7. Kim SH, Seo MK, Yoon MH, Choi DH, Hong TJ, Kim HS. Assessment of the efficacy and tolerability of 2 formulations of atorvastatin in Korean adults with hypercholesterolemia: a multicenter, prospective, open-label, randomized trial. Clin Ther. 2013;35(1):77–86. doi:10.1016/j.clinthera.2012.11.009

8. Kim SH, Park K, Hong SJ, et al. Efficacy and tolerability of a generic and a branded formulation of atorvastatin 20 mg/d in hypercholesterolemic Korean adults at high risk for cardiovascular disease: a multicenter, prospective, randomized, double-blind, double-dummy clinical trial. Clin Ther. 2010;32(11):1896–1905. doi:10.1016/j.clinthera.2010.10.004

9. Boh M, Opolski G, Poredos P, Ceska R, Jezovnik M. Therapeutic equivalence of the generic and the reference atorvastatin in patients with increased coronary risk. Int Angiol. 2011;30(4):366–374.

10. Ong LM, Punithavathi N, Lena YL, Mahanim O, Leekha S; Storvas Clinical Trial Study Group. Long-term efficacy and safety of a generic atorvastatin in usual clinical care setting. Med J Malaysia. 2011;66(3):214–219.

11. Loch A, Bewersdorf JP, Kofink D, Ismail D, Abidin IZ, Veriah RS. Generic atorvastatin is as effective as the brand-name drug (LIPITOR®) in lowering cholesterol levels: a cross-sectional retrospective cohort study. BMC Res Notes. 2017;10(1):291. doi:10.1186/s13104-017-2617-6

12. Wang KY, Ting CT. A randomized, double-blind, placebo-controlled, 8-week study to evaluate the efficacy and safety of once daily atorvastatin (10 mg) in patients with elevated LDL-cholesterol. Jpn Heart J. 2001;42(6):725–738. doi:10.1536/jhj.42.725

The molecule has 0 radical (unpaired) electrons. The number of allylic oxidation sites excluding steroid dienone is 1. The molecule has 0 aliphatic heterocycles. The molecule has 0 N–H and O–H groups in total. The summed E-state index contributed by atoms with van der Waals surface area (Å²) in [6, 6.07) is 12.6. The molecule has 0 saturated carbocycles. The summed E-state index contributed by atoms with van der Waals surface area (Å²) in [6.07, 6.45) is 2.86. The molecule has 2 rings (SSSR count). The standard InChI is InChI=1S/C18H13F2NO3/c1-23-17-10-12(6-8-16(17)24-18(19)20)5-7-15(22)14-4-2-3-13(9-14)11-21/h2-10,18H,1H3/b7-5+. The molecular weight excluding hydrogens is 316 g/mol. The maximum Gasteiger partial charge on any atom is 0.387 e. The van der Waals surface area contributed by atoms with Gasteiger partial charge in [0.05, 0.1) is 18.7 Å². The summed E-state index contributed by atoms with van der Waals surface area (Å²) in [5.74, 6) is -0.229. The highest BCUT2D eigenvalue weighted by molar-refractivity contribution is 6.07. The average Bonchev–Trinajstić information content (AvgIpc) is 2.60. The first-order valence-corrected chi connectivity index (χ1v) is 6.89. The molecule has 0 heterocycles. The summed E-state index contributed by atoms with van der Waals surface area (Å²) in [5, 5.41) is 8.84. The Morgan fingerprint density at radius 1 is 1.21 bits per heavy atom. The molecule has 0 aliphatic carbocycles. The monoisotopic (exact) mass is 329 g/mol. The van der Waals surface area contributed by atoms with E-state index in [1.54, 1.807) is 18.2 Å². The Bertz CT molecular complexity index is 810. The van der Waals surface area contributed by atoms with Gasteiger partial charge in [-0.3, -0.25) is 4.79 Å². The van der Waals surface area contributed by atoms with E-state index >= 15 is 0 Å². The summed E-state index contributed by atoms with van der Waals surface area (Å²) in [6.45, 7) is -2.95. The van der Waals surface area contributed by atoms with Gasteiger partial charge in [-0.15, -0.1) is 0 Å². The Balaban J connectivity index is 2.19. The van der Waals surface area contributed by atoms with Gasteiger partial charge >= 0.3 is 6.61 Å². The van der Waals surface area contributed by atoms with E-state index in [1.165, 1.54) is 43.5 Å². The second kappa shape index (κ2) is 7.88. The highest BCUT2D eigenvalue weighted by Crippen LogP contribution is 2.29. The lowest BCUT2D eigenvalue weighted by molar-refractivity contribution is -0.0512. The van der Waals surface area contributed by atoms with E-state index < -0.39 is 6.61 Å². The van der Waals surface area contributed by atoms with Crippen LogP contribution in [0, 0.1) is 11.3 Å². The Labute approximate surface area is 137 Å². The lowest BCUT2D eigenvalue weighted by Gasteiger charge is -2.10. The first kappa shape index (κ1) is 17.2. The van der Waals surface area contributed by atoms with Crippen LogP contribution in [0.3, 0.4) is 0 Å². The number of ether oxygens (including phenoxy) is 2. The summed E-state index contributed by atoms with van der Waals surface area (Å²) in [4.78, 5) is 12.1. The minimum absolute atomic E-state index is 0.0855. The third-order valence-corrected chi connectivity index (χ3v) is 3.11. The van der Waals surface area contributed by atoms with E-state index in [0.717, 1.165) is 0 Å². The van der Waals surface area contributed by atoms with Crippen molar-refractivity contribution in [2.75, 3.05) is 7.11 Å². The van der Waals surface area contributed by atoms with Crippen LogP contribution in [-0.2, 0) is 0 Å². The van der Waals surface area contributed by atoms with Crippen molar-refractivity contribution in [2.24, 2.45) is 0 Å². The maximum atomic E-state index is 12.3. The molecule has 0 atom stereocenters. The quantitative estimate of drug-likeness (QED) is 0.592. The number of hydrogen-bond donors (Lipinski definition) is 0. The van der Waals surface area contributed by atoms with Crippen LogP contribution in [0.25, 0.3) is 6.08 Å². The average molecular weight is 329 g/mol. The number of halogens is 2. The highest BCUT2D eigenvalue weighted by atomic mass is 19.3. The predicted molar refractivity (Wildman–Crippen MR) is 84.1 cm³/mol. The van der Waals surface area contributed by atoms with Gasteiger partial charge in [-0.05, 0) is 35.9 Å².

13. Rahalkar AR, Ban MR, Hegele RA. Clinical equivalence of proprietary and generic atorvastatin in lipid clinic patients. Can J Cardiol. 2013;29(4):418–422. doi:10.1016/j.cjca.2012.05.010

14. McTaggart F, Jones P. Effects of statins on high-density lipoproteins: a potential contribution to cardiovascular benefit. Cardiovasc Drugs Ther. 2008;22(4):321–338. doi:10.1007/s10557-008-6113-z

15. Clarke AT, Johnson PC, Hall GC, Ford I, Mills PR. High dose atorvastatin associated with increased risk of significant hepatotoxicity in comparison to simvastatin in UK GPRD cohort. PLoS One. 2016;11(3):e0151587. doi:10.1371/journal.pone.0151587

16. Sawunyavisuth B. What are predictors for a continuous positive airway pressure machine purchasing in obstructive sleep apnea patients? Asia Pac J Sci Technol. 2018;23:APST-23-03–10.

17. Kingkaew N, Antadech T. Cardiovascular risk factors and 10-year CV risk scores in adults aged 30–70 years old in Amnat Charoen Province, Thailand. Asia Pac J Sci Technol. 2019;24:APST-24-04–04.

18. Buttichak A, Leelayuwat N, Bumerraj S, Boonprakob Y. The effects of a yoga training program with fit ball on the physical fitness and body composition of overweight or obese women. Asia Pac J Sci Technol. 2019;24:APST-24-02–07.

Creative Commons License This work is published and licensed by Dove Medical Press Limited. The full terms of this license are available at https://www.dovepress.com/terms.php and incorporate the Creative Commons Attribution - Non Commercial (unported, v3.0) License. By accessing the work you hereby accept the Terms. Non-commercial uses of the work are permitted without any further permission from Dove Medical Press Limited, provided the work is properly attributed. For permission for commercial use of this work, please see paragraphs 4.2 and 5 of our Terms.

Download Article [PDF]